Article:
by Shannon Farley
Travel can change the world.
At least former U.S. President Bill Clinton thinks so. “The travel industry has the potential – and the responsibility – to spread peace and change the world,” Clinton told travel executives while speaking at the World Travel & Tourism Council’s 13th annual Global Summit in Abu Dhabi in April 2013.
Student travel organizations like EcoTeach and People to People also think so. The two U.S.-based educational student travel organizations promote global awareness, peace and cultural exchange with international educational trips for grades 5-12 and college students.
Here in Costa Rica, EcoTeach and People to People, along with the Costa Rican Humanitarian Foundation, have partnered with Veragua Rainforest Research & Adventure to change the world for rural schoolchildren in Costa Rica’s Caribbean region.
Veragua Rainforest is a nature and adventure park, and important scientific research center, an hour inland from the Caribbean port of Limón, in the foothills bordering the La Amistad International Park. The area is remote and very rural. People who live there subsist on farming or travel to work in banana or pineapple plantations; Veragua Rainforest has become one of the district’s main employers.
Two tiny communities in the area – Brisas and the Union of the Peje River – each have their own elementary schools. Between 20 and 30 children attend each of the tiny, one-room schools. Facilities are simple – a large classroom, a dining hall, bathrooms, a small grassy area. In Costa Rica, students are required to wear school uniforms, which parents must provide; parents’ also must pay for their children’s school books and school supplies, such as pencils, notebooks, etc. In economy-strapped areas such as these, families often don’t have such extra funds. The schools themselves struggle to meet ends meet as well. That’s where Veragua Rainforest comes in with their social responsibility program and partners like EcoTeach, People to People and the Costa Rica Humanitarian Foundation.
EcoTeach – based out of Washington, USA – operates regular educational trips to Costa Rica for high school, middle school and university students from the USA, Canada, and the UK. The organization focuses on hands-on conservation work, ecology and cultural exchange. They sponsor four schools in Costa Rica, said Costa Rica Operations Manager Carlos “Pika” Viquez.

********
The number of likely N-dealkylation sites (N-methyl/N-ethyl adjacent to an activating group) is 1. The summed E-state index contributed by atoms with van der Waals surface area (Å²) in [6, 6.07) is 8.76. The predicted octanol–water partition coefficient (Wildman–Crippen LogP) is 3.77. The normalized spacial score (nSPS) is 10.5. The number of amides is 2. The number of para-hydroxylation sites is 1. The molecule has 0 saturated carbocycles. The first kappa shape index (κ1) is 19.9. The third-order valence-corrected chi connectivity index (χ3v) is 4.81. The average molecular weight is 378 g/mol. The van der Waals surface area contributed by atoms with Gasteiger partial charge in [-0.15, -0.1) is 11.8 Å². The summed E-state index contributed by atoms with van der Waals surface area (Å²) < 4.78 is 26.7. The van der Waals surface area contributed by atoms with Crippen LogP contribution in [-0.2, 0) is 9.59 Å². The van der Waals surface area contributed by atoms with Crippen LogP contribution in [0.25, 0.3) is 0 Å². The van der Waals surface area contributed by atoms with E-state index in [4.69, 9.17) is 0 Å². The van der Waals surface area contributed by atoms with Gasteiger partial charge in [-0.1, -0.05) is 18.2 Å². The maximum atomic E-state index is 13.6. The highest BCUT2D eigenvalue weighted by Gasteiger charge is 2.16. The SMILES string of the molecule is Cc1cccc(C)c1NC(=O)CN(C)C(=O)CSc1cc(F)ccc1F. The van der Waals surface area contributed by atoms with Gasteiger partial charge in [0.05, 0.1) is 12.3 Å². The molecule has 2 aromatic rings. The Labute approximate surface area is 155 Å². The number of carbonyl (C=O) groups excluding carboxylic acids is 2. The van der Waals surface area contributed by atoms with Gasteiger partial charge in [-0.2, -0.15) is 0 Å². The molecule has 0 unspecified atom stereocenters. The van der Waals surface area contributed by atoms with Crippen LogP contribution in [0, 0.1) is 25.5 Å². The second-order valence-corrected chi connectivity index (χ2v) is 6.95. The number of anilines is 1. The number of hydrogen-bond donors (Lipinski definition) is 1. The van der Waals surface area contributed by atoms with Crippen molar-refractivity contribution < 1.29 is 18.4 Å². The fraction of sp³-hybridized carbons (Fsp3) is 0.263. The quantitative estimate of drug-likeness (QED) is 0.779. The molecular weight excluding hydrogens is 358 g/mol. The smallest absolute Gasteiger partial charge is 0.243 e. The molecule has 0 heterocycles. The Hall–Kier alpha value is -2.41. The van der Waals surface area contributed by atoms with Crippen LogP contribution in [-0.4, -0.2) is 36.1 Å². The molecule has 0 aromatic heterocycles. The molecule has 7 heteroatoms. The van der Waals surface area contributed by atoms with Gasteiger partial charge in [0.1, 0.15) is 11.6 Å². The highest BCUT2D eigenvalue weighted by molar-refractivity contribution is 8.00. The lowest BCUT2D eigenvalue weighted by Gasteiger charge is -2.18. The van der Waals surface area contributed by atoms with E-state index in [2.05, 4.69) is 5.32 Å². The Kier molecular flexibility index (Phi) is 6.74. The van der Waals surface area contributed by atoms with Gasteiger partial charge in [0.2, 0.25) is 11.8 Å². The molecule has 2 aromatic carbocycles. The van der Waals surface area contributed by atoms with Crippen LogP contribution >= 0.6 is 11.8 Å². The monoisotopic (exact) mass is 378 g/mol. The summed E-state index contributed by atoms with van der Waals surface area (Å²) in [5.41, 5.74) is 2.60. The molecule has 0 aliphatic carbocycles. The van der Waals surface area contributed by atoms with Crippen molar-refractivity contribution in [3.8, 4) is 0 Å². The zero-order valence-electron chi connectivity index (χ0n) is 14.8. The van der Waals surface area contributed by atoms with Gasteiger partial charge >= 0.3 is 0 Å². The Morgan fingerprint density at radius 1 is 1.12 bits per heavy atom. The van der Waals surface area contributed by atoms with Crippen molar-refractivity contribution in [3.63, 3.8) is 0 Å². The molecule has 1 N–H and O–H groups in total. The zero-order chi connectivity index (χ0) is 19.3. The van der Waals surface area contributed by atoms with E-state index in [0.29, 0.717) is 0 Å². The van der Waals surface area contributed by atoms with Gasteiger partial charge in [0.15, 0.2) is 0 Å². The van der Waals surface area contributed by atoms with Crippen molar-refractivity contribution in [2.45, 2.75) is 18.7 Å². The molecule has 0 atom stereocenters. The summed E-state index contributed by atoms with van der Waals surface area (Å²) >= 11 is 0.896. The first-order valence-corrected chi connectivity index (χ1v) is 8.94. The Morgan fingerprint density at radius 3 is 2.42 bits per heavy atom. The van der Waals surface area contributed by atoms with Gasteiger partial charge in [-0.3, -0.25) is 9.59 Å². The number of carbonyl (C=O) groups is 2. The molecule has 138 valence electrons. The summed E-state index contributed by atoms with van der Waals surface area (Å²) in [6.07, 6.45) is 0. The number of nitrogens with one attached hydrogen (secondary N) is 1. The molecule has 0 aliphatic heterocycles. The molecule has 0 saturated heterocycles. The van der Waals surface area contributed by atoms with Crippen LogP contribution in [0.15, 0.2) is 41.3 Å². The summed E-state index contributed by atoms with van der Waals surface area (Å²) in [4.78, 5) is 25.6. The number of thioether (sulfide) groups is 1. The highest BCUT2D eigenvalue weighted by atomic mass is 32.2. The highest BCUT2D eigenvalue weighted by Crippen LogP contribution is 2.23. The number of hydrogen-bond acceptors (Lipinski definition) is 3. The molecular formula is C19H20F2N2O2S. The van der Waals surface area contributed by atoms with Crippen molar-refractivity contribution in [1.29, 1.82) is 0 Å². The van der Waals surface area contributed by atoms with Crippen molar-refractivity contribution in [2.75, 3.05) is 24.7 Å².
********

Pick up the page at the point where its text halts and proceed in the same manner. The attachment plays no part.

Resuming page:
For the past three years, EcoTeach has operated a 7-day Veragua Rainforest Service Trip that involves volunteering at the Brisas School. Over the years, visiting international student groups have helped build bathrooms, put in electricity and running water, installed new roofs and floors, painted buildings, and given the schoolchildren uniforms, books and school supplies.
“The conditions at the school were terrible. They didn’t have running water or electricity. The school is very isolated and very few people live there,” noted Viquez. “We wanted to help improve the facilities and improve the quality of the kids’ education. What you see now is like a ‘5-star’ school compared to what was there before. But every time I go there, I find something that needs to be done. It’s a work in progress.”
“Schools like this are not like schools in the States,” Viquez continued. “The students who come to help feel very proud of the work they are contributing. Many of them ask us how they can help once they get back to their countries. A lot of returning groups ask to do more work at the school, and bring school supplies with them.”
The Costa Rican Humanitarian Foundation (CRHF) is a non-profit organization that manages more than 50 projects throughout the country involving education, community development, primary and preventive healthcare, and extensive support services for women, at-risk youth and indigenous groups.
Individuals and student groups from Canada, Europe and the United States volunteer with CRHF. Earlier this year students and teachers from the Robert Alexander McMath Secondary School in British Colombia, Canada, helped Veragua Rainforest give a much-needed facelift to the Union of the Peje River school. The visiting group painted murals on walls and the school’s dining hall, upgraded the teacher’s living quarters with a fresh coat of paint, installed new roofs, and cheered up pathways with trees planted in brightly painted old tires. Students also spent time at Veragua Rainforest in biology research labs, and had cultural exchange time with the Union of the Peje River school children.
Over the last three years, groups with the renowned U.S. educational student travel organization People to People also have helped Veragua Rainforest improve the Union of the Peje River school. Students have fixed bathrooms, varnished desks, planted trees, built sidewalks, and donated computers to the school. They even paid for a bicycle for the school director to use for transport to and from school.
People to People operates a 14-day trip to Costa Rica; two days are spent at Veragua Rainforest working on environmental research projects and helping at the local school.